16 dic. 2009
22 nov. 2009
21 nov. 2009
The focus of the trial will be to verify that the physiological data acquired by the digital plaster system within a clinical setting is equivalent to that acquired using current gold-standard monitors in use in hospitals – equipment that is often bulky, expensive and fixed, such that patient mobility is impaired. The Sensium digital plaster is wireless and unobtrusive, meaning that patients can remain ambulatory in hospital while still being monitored. This flexibility allows continuous vital sign monitoring to be extended to patients who would not normally be monitored, thereby offering the potential to increase patient safety. The Sensium digital plaster is a disposable device with a working lifetime of several days, after which the plaster is disposed of in the appropriate waste receptacle.
The trial is being conducted in three phases, an initial phase with non-patient volunteers followed by two patient study groups: patients recovering from surgery, and patients with specific medical conditions in the general wards.
The Sensium digital plaster is targeted for use in clinical monitoring applications such as acute care, general ward environments, tele-care, chronic disease monitoring, and in care home settings. For all these applications, disposability provides convenience, simplicity and patient comfort while ensuring infection control is maintained to the highest standards. Powered by thin batteries, body-worn Sensium-enabled monitors deliver clinical-quality data and intelligently integrate it into an electronic medical record via a network built on Toumaz’s power-optimised wireless operating and networking system, Nano Sensor Protocol (NSP).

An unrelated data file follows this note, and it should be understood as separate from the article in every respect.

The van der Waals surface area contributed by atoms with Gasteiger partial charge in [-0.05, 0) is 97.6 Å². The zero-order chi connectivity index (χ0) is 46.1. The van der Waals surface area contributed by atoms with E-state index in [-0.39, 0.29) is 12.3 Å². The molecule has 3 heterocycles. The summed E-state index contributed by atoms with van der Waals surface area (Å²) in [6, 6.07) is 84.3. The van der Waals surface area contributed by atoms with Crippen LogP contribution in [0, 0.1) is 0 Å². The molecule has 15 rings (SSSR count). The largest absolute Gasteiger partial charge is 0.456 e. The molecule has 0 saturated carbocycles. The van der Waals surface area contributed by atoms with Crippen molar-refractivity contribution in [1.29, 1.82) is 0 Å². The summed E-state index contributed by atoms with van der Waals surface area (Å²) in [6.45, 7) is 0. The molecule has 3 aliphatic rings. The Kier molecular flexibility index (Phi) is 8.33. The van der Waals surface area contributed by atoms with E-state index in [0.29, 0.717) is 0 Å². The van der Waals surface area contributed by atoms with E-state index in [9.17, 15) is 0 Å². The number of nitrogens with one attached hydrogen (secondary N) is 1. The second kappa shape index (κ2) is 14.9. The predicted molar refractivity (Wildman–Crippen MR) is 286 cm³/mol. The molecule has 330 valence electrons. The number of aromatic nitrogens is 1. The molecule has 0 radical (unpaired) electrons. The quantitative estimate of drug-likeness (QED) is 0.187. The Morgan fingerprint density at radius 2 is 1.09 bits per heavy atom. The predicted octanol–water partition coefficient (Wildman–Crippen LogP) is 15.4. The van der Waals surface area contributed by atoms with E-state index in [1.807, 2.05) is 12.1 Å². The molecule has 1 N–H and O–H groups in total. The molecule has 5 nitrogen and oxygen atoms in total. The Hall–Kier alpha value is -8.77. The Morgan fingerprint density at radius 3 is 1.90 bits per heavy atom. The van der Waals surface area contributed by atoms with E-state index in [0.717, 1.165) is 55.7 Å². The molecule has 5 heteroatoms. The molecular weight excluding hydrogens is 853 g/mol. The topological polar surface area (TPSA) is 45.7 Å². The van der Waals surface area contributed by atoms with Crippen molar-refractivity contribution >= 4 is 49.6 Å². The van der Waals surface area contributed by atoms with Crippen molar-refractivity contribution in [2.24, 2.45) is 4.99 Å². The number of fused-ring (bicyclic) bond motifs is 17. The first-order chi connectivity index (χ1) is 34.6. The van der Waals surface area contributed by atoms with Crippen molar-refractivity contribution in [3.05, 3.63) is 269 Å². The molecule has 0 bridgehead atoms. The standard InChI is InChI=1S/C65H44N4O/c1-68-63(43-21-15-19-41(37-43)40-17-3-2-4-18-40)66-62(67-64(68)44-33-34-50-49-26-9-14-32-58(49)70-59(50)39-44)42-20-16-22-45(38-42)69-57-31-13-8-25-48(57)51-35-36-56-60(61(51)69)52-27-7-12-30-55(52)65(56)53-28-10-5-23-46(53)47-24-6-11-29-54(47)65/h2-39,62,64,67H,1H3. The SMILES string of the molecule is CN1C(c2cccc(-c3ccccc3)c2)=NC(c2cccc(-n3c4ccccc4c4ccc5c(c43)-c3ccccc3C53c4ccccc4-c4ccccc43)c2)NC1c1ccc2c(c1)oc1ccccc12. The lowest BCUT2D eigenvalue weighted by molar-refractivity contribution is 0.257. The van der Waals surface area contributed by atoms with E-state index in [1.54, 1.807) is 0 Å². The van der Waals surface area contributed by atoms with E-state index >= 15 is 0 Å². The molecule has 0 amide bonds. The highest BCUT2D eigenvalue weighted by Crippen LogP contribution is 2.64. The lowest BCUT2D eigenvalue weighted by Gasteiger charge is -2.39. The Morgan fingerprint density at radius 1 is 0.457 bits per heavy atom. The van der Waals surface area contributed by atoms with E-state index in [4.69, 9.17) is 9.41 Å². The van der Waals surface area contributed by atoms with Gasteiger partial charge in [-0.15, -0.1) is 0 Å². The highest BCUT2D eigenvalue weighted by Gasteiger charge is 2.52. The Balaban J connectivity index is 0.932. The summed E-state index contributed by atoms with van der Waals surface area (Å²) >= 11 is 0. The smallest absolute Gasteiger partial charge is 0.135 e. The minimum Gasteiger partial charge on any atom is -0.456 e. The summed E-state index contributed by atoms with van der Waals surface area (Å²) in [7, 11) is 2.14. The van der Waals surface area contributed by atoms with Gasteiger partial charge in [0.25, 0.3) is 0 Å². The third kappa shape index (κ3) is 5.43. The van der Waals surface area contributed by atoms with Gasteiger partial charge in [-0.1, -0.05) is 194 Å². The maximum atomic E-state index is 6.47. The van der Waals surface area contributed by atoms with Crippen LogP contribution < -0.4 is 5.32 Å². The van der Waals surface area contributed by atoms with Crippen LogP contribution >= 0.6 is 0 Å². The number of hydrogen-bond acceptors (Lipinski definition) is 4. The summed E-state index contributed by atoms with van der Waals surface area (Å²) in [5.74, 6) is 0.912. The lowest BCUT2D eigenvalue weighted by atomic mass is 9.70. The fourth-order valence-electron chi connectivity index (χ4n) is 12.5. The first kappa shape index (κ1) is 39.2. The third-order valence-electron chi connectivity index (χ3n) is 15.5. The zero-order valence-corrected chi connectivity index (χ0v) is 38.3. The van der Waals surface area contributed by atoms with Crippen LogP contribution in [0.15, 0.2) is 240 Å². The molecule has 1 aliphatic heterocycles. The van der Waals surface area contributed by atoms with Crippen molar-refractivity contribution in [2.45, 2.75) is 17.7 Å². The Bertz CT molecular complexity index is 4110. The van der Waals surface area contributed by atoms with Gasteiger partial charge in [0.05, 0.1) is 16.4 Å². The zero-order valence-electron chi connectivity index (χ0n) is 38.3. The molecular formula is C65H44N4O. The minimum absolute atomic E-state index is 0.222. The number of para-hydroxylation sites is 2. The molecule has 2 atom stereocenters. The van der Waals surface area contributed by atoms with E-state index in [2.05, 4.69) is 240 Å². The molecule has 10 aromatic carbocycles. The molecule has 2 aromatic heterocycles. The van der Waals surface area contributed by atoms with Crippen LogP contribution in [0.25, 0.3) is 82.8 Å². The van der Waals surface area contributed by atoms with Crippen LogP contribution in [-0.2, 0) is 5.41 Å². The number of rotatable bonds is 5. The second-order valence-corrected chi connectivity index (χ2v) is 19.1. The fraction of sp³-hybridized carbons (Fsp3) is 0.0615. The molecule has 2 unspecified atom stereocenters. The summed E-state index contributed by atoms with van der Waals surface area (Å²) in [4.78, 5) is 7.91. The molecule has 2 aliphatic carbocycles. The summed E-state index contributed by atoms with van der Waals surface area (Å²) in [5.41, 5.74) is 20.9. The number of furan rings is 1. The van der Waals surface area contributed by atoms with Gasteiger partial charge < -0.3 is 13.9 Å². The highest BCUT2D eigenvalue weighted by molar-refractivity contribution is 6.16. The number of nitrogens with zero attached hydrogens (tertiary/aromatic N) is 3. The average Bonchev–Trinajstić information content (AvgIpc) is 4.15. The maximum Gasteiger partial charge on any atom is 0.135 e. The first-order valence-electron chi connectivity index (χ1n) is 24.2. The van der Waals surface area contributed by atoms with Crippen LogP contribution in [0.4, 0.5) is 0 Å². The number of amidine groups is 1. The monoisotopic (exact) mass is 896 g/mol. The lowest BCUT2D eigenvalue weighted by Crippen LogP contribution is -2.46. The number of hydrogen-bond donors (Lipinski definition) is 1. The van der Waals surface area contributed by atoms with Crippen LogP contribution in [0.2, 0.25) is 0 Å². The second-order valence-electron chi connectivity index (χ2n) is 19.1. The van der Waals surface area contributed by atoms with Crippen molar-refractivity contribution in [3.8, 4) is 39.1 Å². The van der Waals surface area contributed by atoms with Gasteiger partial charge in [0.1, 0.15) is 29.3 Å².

HP Labs has joined the race to build an infrastructure for the emerging Internet of Things. The giant computing and IT services company has announced a project that aims to be a “Central Nervous System for the Earth” (CeNSE). It’s a research and development program to build a planetwide sensing network, using billions of “tiny, cheap, tough and exquisitely sensitive detectors.”
The technology behind this is based on nano-sensing research done by HP Labs. The sensors are similar to RFID chips, but in this case they are tiny accelerometers which detect motion and vibrations.
More info here.
By Zach Shelby and Carsten Bormann
Published by John Wiley & Sons, Inc.
We have just published the world’s first book on 6LoWPAN together with Carsten Bormann, co-chair of the IETF 6lowpan working group.
This book gives the complete picture of 6LoWPAN technology in one place, including deployment examples and implementation aspects. It is aimed at experts in the field, engineering students and lecturers. An accompanying web-site is available including course material, Contiki coding exercises, an author blog and other 6LoWPAN information.